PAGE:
A day in the month of April, Kayal walked to the front gate of her house. The afternoon breeze blew hot and scorched her skin.


The surrounding looked barren and isolated. The whole place that always bustled with numerous activities was empty without a single person. The unavoidable power cut during the day did not allow the machines to run and the factory looked lonely without any employers. The power cut announced during summer days shifted the work time to night and the factory came to life after 10 pm every night.


Life during summer was dry and weary. Along with power cut, water scarcity made their life tedious. The water in the well went down as there was no water from the springs. Earlier her father switched on the motor, filled the cement tank with water. Kayal cleaned the tank once in every month.


Drinking water was supplied on alternate days by the local municipal. As the municipal supplied the water for less than thirty minutes, her mother filled all the containers with the drinking water. They used the water stored in the cement tank to wash their cooking vessels, their clothes, to take bath and to water the plants.

They did not get the drinking water from the municipality for more than ten days. So, they were forced to lift the water from the well. They had to use the rope and the bucket to get the water from the well. There was no pulley to pull the water. The bucket tied at the one end of the rope was let down into the deep well and it was a hard task for Kayal to pull the bucket filled with water. Every time, after she lifted water from the well, she looked at her palms. The palms that were tender and soft looked swollen and red, and it pained. Yet, she could not complain. If she needed water to fill the tank at their toilet, she had to lift water from the well.


Kayal’s father helped her to lift the water from the well. He would fill the plastic pot with water and she would carry it home. The distance between the well and the built tank outside the toilet took minimum three to four minutes to walk. When her father was out of town, Kayal went alone to lift the water from the well. Every pull of the bucket filled with water stressed her hands and made her feel out of breath. Drops of sweat on her forehead glistened in the morning sun while she walked home.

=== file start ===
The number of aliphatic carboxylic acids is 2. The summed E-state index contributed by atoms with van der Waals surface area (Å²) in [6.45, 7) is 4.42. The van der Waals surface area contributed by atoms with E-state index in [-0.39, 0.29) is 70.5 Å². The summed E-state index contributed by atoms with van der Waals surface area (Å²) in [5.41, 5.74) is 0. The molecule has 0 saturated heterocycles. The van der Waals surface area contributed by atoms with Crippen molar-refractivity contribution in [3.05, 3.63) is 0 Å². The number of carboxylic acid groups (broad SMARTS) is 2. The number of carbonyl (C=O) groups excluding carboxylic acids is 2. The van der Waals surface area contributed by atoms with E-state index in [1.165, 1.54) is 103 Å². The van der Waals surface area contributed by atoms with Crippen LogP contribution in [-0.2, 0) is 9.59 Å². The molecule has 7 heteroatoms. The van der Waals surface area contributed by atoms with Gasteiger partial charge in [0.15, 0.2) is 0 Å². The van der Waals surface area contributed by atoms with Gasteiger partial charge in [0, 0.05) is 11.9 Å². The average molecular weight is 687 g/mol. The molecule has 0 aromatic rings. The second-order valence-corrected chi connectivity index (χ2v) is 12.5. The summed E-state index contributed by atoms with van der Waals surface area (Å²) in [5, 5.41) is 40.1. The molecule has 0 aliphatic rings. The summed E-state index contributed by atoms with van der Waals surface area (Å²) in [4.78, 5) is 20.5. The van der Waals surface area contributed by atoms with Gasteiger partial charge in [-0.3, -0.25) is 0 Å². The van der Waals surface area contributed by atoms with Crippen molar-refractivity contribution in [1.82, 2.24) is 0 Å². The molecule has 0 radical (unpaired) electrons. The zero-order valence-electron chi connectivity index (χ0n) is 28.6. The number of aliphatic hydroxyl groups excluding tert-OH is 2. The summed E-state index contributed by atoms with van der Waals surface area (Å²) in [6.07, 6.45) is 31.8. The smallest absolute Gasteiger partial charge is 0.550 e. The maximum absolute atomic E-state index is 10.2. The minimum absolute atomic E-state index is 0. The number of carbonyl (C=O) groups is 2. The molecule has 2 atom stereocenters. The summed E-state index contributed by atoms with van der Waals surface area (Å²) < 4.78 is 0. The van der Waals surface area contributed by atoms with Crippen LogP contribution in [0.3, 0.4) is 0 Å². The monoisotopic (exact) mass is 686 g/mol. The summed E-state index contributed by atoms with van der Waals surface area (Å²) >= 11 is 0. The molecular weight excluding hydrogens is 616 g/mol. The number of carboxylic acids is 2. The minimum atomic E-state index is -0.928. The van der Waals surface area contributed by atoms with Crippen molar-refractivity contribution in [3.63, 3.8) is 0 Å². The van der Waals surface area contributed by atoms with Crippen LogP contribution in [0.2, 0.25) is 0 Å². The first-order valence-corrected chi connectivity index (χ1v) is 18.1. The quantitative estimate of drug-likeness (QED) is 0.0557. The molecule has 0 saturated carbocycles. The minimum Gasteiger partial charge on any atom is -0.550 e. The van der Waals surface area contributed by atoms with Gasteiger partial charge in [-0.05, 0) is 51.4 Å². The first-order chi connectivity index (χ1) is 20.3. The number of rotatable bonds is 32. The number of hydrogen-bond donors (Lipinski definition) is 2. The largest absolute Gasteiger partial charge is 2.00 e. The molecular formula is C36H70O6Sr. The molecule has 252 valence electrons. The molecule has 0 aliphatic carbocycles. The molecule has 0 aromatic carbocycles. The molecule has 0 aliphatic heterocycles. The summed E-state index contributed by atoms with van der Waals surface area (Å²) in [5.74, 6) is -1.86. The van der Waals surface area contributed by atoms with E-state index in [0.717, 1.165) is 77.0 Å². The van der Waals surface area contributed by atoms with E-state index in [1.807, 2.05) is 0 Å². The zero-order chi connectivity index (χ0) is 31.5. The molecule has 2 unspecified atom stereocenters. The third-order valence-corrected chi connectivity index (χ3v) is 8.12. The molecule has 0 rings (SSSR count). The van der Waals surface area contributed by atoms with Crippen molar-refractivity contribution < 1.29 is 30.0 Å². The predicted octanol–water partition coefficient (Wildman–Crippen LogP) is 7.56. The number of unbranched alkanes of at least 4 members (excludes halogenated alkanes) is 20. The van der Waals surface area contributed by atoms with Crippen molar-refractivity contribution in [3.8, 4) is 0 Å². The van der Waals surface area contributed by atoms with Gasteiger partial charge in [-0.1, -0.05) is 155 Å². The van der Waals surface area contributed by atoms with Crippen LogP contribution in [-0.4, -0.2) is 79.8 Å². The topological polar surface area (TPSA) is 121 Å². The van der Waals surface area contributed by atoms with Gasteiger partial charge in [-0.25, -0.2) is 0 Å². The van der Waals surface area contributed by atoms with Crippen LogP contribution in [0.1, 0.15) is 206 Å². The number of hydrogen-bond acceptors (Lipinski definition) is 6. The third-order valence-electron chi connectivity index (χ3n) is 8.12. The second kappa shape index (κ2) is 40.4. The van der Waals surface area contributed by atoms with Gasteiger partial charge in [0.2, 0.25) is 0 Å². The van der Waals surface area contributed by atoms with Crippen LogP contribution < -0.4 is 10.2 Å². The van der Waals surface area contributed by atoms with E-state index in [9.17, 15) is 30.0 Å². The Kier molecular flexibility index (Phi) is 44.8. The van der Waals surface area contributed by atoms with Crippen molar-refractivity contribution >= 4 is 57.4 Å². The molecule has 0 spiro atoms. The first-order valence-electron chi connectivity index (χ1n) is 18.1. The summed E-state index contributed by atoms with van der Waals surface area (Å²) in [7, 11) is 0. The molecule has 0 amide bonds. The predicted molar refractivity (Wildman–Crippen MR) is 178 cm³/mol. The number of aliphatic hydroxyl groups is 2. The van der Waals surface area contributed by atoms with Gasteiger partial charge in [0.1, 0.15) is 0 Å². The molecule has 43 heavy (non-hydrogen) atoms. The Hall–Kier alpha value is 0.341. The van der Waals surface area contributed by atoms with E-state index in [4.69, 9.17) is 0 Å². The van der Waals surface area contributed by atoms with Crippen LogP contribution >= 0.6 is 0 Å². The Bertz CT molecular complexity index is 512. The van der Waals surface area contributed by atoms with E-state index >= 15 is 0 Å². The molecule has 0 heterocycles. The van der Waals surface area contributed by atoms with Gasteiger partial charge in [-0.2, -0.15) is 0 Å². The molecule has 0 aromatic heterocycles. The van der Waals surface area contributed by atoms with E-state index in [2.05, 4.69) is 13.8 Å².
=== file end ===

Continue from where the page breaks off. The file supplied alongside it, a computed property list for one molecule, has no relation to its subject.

Even if they used the water stringently, she had to lift the water from the well in the evening also. Her mother asked her to lift the water before six in the evening, as it was not safe for a teenaged girl to be around the well at dusk. Whenever she went to the well in the evening, she called her younger sister to accompany her. If she happened to go alone, it would be scary as the place was lonely without anyone around.

A wiry fence separated their land from the polytechnic institute on the other side. Tall, bushy plants and trees planted on the either side of the fence made a perfect curtain to hide the land from others. Young students studying in the institute played basket ball or throw ball during evening hours. While she walked toward the well, she could hear their voices. But she never stopped there to watch their game.


All the plants around her house looked dry and yearned for drops of water to freshen their leaves. Kayal’s mother asked them to wash their hands after eating food or wash their face near the plant, so that they could keep at least the soil around the plants with some moisture.


The big, yellow colored moon rose slowly high up in the sky. Kayla looked at the thin strips of clouds that slowly moved near the moon. The cool, white beams of moon light stretched across and lit the place. She could see the bright Venus at the lower horizon that smiled at her in brilliance.


‘Kayal,’ her mother called her from inside. “Come with me. I am going to St. Antony’s church.” Kayal followed her without any question. Both of them walked to the church in silence. Every Tuesday, they went to the church and waited in the queue for their turn to pray. Two men at the church prayed for them. Kayal closed her eyes and listened to the mumbling prayers from the men. They placed their right hand on the top of the head for a few minutes and told them how it would be in the coming days.


Whenever Kayal went there, a big question came to her mind. “Will these men be able to tell what I am thinking now?” She always wanted to know. Thousands of questions that needed immediate answers went across her mind. But she did not have the guts to ask them those questions. The candles lit in front of St. Antony’s statue flickered in the evening breeze and their warm rays helped Kayal not to feel the cold evening breeze that blew from the hills nearby.